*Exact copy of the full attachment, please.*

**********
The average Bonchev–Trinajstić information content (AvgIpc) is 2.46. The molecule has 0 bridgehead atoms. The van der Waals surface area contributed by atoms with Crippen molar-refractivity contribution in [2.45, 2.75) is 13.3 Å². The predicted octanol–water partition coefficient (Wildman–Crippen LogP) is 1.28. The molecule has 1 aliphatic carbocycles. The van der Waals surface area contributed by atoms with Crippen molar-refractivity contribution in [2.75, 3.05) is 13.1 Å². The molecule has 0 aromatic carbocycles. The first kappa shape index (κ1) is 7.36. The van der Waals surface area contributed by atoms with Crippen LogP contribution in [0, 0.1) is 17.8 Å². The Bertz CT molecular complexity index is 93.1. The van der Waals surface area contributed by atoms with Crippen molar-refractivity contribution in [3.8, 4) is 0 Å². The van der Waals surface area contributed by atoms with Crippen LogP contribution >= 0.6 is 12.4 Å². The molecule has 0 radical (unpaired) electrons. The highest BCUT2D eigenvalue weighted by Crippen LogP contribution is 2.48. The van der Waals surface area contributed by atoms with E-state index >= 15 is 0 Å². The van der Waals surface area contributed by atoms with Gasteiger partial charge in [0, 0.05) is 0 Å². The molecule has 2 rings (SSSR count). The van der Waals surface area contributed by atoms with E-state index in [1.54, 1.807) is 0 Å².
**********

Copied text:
The average Bonchev–Trinajstić information content (AvgIpc) is 2.46. The molecule has 0 bridgehead atoms. The van der Waals surface area contributed by atoms with Crippen molar-refractivity contribution in [2.45, 2.75) is 13.3 Å². The predicted octanol–water partition coefficient (Wildman–Crippen LogP) is 1.28. The molecule has 1 aliphatic carbocycles. The van der Waals surface area contributed by atoms with Crippen molar-refractivity contribution in [2.75, 3.05) is 13.1 Å². The molecule has 0 aromatic carbocycles. The first kappa shape index (κ1) is 7.36. The van der Waals surface area contributed by atoms with Crippen LogP contribution in [0, 0.1) is 17.8 Å². The Bertz CT molecular complexity index is 93.1. The van der Waals surface area contributed by atoms with Crippen molar-refractivity contribution in [3.8, 4) is 0 Å². The van der Waals surface area contributed by atoms with Crippen LogP contribution >= 0.6 is 12.4 Å². The molecule has 0 radical (unpaired) electrons. The highest BCUT2D eigenvalue weighted by Crippen LogP contribution is 2.48. The van der Waals surface area contributed by atoms with E-state index >= 15 is 0 Å². The van der Waals surface area contributed by atoms with Gasteiger partial charge in [0, 0.05) is 0 Å². The molecule has 2 rings (SSSR count). The van der Waals surface area contributed by atoms with E-state index in [1.54, 1.807) is 0 Å².